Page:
Who is Ursula von der Leyen?

How is a candidate for President of the European Commission Ursula von der Leyen perceived on the German political scene and what about her relationship with Chancellor Angela Merkel? Read few comments.

Ursula Von der Leyen, Candidate for President of the EC. Credit: http://www.BMVg.de

Josef JanningHead of ECFR Berlin Office, Senior Policy Fellow, European Council on Foreign Relations (ECFR)

Von der Leyen has been one of Angela Merkel’s closest allies over the years, but also somewhat of a rival. She was always believed to lust for the Chancellory.

She is rather respected than popular in her own party, and does not command a large followership there. In government, she is the longest serving cabinet member next to Angela Merkel.

As minister of defence she has had a tough time — as many of her predecessors had. This is a difficult position to have, not very popular in the public and always at risk of failure.
Her record is solid but not overwhelming.

Personally, she is a very committed and serious person, a work horse, ascetic and controlled. She displays a natural authority, defying her small stature.

Matthias Dilling, Departmental Lecturer in Comparative Politics, Department of Politics and IR and Magdalen College, University of Oxford

I think a leading EU position was the only promotion that was still possible in Ursula von der Leyen’s political career after holding several important cabinet positions since 2005, leading at different points in time the Department of Health, Labor and Social Affairs, and Defence.

She has been loyal to Merkel over the years, having been an important ally to her modernization of the CDU in the 2000s. At some point, some even speculated whether she might succeed Merkel as chancellor. Yet, both Merkel’s popularity around the 2013 election and von der Leyen’s performance as Minister of Defence after that election meant that this window of opportunity closed. Her network at the Land level of the CDU, which is still very important within the party, would probably also not have been strong enough to secure her party’s nomination.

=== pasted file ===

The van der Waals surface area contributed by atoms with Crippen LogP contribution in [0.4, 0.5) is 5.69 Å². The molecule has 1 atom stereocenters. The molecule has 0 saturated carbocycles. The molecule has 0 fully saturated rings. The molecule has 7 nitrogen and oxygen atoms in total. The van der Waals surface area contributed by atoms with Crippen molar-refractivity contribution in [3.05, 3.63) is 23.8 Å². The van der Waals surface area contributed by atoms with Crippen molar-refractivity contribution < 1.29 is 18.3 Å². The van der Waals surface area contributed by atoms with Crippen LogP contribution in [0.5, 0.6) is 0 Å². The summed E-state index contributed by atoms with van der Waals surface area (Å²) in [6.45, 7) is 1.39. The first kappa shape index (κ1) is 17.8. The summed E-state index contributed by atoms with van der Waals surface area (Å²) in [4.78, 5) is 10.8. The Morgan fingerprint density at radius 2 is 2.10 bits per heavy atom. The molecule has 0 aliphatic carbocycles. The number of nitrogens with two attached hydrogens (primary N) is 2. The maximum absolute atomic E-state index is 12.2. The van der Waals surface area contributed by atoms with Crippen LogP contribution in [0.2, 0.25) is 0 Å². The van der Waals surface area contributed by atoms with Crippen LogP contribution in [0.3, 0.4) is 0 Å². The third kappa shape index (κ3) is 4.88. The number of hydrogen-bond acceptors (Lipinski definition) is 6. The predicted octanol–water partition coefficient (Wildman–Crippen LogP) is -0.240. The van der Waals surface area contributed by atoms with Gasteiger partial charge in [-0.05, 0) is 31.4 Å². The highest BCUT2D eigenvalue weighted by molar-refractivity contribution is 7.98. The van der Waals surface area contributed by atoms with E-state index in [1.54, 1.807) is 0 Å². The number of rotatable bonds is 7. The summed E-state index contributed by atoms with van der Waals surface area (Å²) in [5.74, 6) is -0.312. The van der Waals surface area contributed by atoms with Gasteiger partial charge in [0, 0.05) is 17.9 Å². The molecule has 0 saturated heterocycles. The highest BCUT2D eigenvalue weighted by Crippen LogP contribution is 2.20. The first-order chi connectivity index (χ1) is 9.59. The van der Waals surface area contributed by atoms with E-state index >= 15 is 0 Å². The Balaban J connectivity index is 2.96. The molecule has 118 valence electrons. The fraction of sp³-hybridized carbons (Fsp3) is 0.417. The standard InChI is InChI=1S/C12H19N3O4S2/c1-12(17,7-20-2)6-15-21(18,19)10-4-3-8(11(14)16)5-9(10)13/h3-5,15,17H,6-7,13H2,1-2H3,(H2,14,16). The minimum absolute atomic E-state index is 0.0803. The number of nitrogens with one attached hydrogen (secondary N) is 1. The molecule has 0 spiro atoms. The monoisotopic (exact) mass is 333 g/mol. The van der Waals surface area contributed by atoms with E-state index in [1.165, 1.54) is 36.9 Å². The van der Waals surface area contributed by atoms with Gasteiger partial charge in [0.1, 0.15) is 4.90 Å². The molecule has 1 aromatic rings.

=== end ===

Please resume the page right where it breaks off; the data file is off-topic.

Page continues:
The move from Berlin to Brussels seems logical at this stage. Given the criticism against her leadership of the Department of Defence, it has been far from certain whether she would have stayed as a cabinet minister if the CDU enters the next federal government.

In terms of the credentials for her new role, Von der Leyen has got the senior executive experience many people have criticized Weber for not having. She has also been clearly committed to European integration, repeatedly speaking out in favor of a more united and integrated Europe in the past.

Marcel Dirsus, Political Scientist, Non-Resident Fellow Institute for Security Policy, Kiel University

Ursula von der Leyen is a controversial politician at home due to a variety of scandals in her ministry and the general state of the Bundeswehr, but the job of Minister of Defence is also notoriously difficult in Germany.

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